One of my largest rides was with a group of three hundred. We rode to City Hall’s circular path that sat in the off hours of Buffalo’s busy business bureau. One guy attached speakers to his bike, played indie jams we could all sing along to, and around and around we went…

Another night, we played follow the bad-idea-leader to Woodlawn Beach, (i rode over 40 miles that night). Our plan was to throw a big party to celebrate our arrival. We almost made it but, when the cops saw a circus of biking bozos barreling down an empty highway, they swerved us back to our Silo City.

Back in 2010, Buffalo was still abandoned with rusted fishing tackle and corroding brick. The Great Depression knocked Buffalo out cold, and for a while we just laid there sleeping. The streets were rich and hardly lit with historic artifacts and sleeping architecture.

We often stopped at the deserted train station, a crumbling landmark and drank Jameson out of flasks. Sitting on the steps, observing other’s dress. Some in costume. Some plain like me. A man nearly naked accompanied by his sneaks streaked gleefully through the playful crowd.

Colorful costumes blended into something sweet under a summer night’s sky in Buffalo June. Roman candles popped and sprang into the dark, infinite gloom above us. Not a suspicion of chemtrails to it, this crowd feared no consequence. These were times not yet analyzed by the consequences to our actions, just a bunch of rebellious souls freely pushing life into another gear.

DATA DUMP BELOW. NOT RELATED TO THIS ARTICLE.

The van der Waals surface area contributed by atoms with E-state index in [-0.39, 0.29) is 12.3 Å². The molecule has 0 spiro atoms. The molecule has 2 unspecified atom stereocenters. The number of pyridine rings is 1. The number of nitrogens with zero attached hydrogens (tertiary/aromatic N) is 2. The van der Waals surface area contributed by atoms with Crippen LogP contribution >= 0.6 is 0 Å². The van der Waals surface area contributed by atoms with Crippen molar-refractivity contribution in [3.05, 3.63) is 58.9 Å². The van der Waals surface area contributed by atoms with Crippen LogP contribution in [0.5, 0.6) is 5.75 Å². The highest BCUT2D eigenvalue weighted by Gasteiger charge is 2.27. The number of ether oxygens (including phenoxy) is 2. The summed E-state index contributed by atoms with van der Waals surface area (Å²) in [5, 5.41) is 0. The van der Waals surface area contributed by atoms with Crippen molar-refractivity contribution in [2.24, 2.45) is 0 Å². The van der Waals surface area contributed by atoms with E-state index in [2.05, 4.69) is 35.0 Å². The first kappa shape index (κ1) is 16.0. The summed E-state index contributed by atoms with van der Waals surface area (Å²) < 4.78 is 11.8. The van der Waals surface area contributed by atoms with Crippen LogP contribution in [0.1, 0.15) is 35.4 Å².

As the hours turned into morning, the crowd would slowly start to disperse. If you made it to 5am, you rode to the docks- a thin strip of cement tucked into the lake’s armpit near the highway. We’d build bonfires on the disintegrating rock and cook hot dogs with canned beans to fuel up for our last labor toward home.

I was brand new and twenty, like a doll in a daze. Exploring the borders of our city, I was helped not to fear. Things did not make sense here; but, the high on a five speed cruising through the most desolate parts of town was worth knocking the kick-stand every Sunday.